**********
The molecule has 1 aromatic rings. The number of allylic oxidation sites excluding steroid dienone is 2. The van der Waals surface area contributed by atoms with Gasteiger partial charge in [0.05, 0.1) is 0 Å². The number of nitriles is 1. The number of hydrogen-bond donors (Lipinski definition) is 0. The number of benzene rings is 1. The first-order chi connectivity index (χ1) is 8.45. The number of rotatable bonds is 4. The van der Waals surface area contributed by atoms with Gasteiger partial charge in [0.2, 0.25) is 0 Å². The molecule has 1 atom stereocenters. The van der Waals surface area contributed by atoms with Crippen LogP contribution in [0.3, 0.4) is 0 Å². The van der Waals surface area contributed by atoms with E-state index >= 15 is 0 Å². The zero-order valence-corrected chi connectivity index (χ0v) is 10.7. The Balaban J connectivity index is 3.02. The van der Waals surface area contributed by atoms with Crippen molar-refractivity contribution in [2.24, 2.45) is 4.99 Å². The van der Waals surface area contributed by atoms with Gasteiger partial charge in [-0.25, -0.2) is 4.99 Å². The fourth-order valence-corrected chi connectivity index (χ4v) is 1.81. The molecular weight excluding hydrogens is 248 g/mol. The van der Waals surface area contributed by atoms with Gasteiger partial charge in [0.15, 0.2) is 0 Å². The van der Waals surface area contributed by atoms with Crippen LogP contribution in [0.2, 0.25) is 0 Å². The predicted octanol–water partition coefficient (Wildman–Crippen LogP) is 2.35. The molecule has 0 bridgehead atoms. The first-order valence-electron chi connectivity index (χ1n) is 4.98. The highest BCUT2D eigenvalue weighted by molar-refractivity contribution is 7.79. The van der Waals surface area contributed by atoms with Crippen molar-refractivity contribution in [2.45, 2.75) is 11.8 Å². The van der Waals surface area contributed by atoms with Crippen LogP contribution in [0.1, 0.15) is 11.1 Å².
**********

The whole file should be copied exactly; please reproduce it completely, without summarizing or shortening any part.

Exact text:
The molecule has 1 aromatic rings. The number of allylic oxidation sites excluding steroid dienone is 2. The van der Waals surface area contributed by atoms with Gasteiger partial charge in [0.05, 0.1) is 0 Å². The number of nitriles is 1. The number of hydrogen-bond donors (Lipinski definition) is 0. The number of benzene rings is 1. The first-order chi connectivity index (χ1) is 8.45. The number of rotatable bonds is 4. The van der Waals surface area contributed by atoms with Gasteiger partial charge in [0.2, 0.25) is 0 Å². The molecule has 1 atom stereocenters. The van der Waals surface area contributed by atoms with Crippen LogP contribution in [0.3, 0.4) is 0 Å². The van der Waals surface area contributed by atoms with E-state index >= 15 is 0 Å². The zero-order valence-corrected chi connectivity index (χ0v) is 10.7. The Balaban J connectivity index is 3.02. The van der Waals surface area contributed by atoms with Crippen molar-refractivity contribution in [2.24, 2.45) is 4.99 Å². The van der Waals surface area contributed by atoms with Gasteiger partial charge in [-0.25, -0.2) is 4.99 Å². The fourth-order valence-corrected chi connectivity index (χ4v) is 1.81. The molecular weight excluding hydrogens is 248 g/mol. The van der Waals surface area contributed by atoms with Gasteiger partial charge in [0.15, 0.2) is 0 Å². The van der Waals surface area contributed by atoms with Crippen LogP contribution in [0.2, 0.25) is 0 Å². The predicted octanol–water partition coefficient (Wildman–Crippen LogP) is 2.35. The molecule has 0 bridgehead atoms. The first-order valence-electron chi connectivity index (χ1n) is 4.98. The highest BCUT2D eigenvalue weighted by molar-refractivity contribution is 7.79. The van der Waals surface area contributed by atoms with Crippen molar-refractivity contribution in [2.45, 2.75) is 11.8 Å². The van der Waals surface area contributed by atoms with Crippen LogP contribution in [0.1, 0.15) is 11.1 Å².